California Vehicle Code 23152(e) and Drugged Driving applies to all drugs, not just illegal ones.  If a drug impairs your ability to drive, it doesn’t matter whether it was a prescription drug or not, or whether it is legal or illegal. If your ability to drive safely is impaired by marijuana, don’t drive.

Interestingly, THC blood levels don’t have much to do with impairment. Cannabis metabolites can remain in fat cells after you stop smoking and can be detected for as long as three months in frequent pot smokers. Medical marijuana patients may regularly have elevated THC blood levels.

According to Darren Kavinoky, “There are more people getting high and coming face-to-face with a law enforcement officer. Johnny Law has a whole array in his arsenal from Drug Recognition Experts (DREs) to state-compliant drug and alcohol testing devices. There’s little doubt the pendulum is swinging around the legalization or decriminalization of marijuana, both for medical use and recreational. There’s no question this will lead to heightened awareness on the part of law enforcement, and then to increased arrests because of the tools available to police.”



The following excerpt from the National Highway Traffic Safety Commission: Drugs and Human Performance Fact Sheet, summarized the known effects of cannabis on driving:

“Data from road traffic arrests and fatalities indicate that after alcohol, cannabis is the most frequently detected psychoactive substance among driving populations.


Cannabis has been shown to impair performance on driving simulator tasks and on open and closed driving courses for up to approximately three hours.”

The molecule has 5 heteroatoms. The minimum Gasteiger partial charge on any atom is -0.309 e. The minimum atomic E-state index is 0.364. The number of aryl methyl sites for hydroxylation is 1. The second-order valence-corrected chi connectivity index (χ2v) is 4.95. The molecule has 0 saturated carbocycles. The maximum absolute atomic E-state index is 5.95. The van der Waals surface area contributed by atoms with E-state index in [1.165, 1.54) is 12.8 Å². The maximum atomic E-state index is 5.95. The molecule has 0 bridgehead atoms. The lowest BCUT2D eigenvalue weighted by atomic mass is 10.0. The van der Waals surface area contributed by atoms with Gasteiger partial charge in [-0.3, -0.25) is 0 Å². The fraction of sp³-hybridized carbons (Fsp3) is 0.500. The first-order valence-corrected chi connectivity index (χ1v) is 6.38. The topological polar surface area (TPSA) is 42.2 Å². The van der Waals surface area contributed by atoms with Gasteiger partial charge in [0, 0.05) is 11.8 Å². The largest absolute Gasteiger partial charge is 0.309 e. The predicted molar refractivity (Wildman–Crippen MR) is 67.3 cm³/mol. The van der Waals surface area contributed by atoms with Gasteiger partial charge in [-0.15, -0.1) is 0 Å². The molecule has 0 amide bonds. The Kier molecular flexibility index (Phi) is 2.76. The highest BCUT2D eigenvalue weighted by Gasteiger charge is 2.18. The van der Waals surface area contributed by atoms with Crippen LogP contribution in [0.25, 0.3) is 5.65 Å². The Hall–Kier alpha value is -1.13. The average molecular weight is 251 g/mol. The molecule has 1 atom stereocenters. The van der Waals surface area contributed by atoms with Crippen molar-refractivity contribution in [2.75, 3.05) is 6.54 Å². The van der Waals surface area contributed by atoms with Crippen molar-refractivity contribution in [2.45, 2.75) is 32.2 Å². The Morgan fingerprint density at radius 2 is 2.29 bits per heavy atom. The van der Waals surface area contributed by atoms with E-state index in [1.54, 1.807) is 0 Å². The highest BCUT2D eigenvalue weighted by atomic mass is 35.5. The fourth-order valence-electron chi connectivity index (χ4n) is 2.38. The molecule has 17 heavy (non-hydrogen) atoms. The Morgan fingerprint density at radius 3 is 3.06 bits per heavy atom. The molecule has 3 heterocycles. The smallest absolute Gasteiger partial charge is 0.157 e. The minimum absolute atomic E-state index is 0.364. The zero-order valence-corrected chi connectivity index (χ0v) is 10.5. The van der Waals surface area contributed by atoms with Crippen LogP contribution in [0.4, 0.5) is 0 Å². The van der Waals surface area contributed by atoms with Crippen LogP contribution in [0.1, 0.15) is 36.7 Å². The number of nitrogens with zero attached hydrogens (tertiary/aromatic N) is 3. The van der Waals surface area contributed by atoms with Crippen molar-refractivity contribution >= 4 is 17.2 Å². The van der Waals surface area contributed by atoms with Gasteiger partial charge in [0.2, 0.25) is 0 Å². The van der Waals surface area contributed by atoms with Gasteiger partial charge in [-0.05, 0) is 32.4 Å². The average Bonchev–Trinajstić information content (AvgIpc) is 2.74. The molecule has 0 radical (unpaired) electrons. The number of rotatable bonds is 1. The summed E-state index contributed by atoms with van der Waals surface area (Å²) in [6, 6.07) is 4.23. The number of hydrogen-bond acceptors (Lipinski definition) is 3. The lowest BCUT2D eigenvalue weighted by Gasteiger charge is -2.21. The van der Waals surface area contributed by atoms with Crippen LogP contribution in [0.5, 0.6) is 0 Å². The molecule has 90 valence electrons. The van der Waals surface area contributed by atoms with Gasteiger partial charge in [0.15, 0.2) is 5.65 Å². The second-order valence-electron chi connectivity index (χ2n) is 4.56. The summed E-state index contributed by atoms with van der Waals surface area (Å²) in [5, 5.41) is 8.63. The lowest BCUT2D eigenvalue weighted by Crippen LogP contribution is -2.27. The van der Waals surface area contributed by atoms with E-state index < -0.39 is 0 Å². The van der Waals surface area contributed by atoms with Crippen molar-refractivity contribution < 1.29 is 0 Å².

Reported reactions include:

  • Decreased Car Handling Performance
  • Increased Reaction Times
  • Impaired Time and Distance Estimation
  • Inability to Maintain Headway
  • Lateral Travel
  • Subjective Sleepiness
  • Motor Incoordination
  • Impaired Sustained Vigilance


The report continues, “Cannabis may particularly impair monotonous and prolonged driving. Decision times to evaluate situations and determine appropriate responses increase. Mixing alcohol and cannabis may dramatically produce effects greater than either drug on its own.”


Kavinoky explains, “Even though California doesn’t have an established legal limit for the amount of THC in a driver’s system, law enforcement and prosecutors will still try and demonstrate the driver was impaired using the very same elements they use in a DUI alcohol case, where the person refuses to submit to a chemical test. They are:

  • Driving pattern;
  • Physical signs and symptoms (such as red eyes, or being unsteady on your feet);
  • Field sobriety test performance (typical tests include Horizontal Gaze Nystagmus or HGN, which is simply an involuntary jerking of the eyeball; the Walk-and-Turn test of nine steps out, a turn, and nine steps back; and the One Leg Stand, where the subject lifts a foot six inches off the ground, and counts aloud 1001, 1002 and so on for 30 seconds).